Friday, February 13, 2009

Love Poem

rock wall
Love Poem

When that other friend said
I should just get over you,
Perseus,
you said “He's never known love.
He doesn't know what he's talking about.”
How is it you were the one to comfort me?
You said it really was that good.
You quoted Newton's third law of motion:
“Every action has it's
equal and opposite reaction.”

Twenty eight years later
I am standing on the top
of a mountain of shale
looking down into an
abandoned quarry.
The sun glints off the distant mirror
of an ice cold bottomless lake.
Occasional chipped rocks slide
skittering toward brackish water
through the careless empty air.
Signs are posted:
No Swimming.

..........-Andromeda Jazmon

The Monday Poetry Stretch at Miss Rumphius this week was "to write a love poem without explicit words of love—no terms of adoration or endearment." Check out all the other entries here.

Today's Friday Poetry round up is Big A, Little a today. If you are posting poetry or looking to read some go ahead over and jump in!

11 comments:

Sara said...

That Perseus! A man of action, if there ever was one. I like how your poem weaves its way around, back to your beautiful photo at the top.

Cloudscome said...

Thanks Sara! I couldn't find one of my own photos that fits the image of the quarry that I have in my memory, from seeing so many as a kid. I just added some links to sites that describe quarries better.

And my real life Perseus wasn't as successful fighting the monsters as the mythical one, unfortunately.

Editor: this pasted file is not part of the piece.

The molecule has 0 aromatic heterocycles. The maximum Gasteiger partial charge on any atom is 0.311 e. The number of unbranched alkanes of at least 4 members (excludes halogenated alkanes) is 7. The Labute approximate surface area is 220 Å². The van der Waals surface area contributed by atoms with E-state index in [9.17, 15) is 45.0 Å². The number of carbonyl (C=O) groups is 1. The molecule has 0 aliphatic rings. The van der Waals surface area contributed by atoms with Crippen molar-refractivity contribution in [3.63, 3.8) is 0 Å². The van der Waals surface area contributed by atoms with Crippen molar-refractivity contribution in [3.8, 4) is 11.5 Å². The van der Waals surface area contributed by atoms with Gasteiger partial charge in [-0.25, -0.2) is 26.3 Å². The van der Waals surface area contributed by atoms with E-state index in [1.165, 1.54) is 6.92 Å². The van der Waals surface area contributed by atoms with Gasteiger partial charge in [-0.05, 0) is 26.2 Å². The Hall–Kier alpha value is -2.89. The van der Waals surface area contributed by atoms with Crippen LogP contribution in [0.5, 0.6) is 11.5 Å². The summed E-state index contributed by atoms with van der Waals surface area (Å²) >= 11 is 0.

Tricia said...

28 years later. It's amazing what the heart remembers, isn't it? I love the last stanza. I can picture myself there with you.

Tricia said...

Here's the link to this week's results.
http://missrumphiuseffect.blogspot.com/2009/02/poetry-stretch-results-love-poems.html

Karen E. said...

Oh, this is so lovely and sad.

Schelle said...

Every time I read this I get more and more from it - it keeps pulling me back to read it one more time :)

tanita s. davis said...

Wow, pulling that back to the quarry, given Andromeda's history with being chained to rocks and all, is brilliant.

*sigh*
It still strikes me so sadly, though. Every action has its equal and opposite reaction -- which means that though Perseus and Andromeda are supposed to be together -- must they also always be on the opposite sides of the equation?

Cloudscome said...

Tanita I don't know how that happened in this poem. Perseus is really what I called him way back when. He named himself that in his first love poems to me, in fact. (There is a string of adolescent love poems between us from those days.) The really sad part is that the mythical Perseus rescued Andromeda and brought her home with him after defeating all the monsters. He lived with her for the rest of their lives and they raised six children. My Perseus was defeated by his monsters and I had to struggle on without him. Which I did. Like Harriet the Spy says, "I have a nice life. With or without Old Golly, I have a nice life."

The quarry image came to me because of the depth of the loss - the empty air and the deep gash of pain still present. I saw myself on top of the slag pile after years of determined climbing. Now looking down on that cavity but unwilling to plum it's depths or swim in the murk.

How did they fit together in a poem? Mystery. Serendipity.

Kelly Fineman said...

Wowza - nicely done, Andi!

Elaine Magliaro said...

Cloudscome,

Your poem is both sad and beautiful. As Tricia said--it is amazing what the heart remembers.

Linda said...

Cloudscome,
What a lovely and touching poem. I loved the links.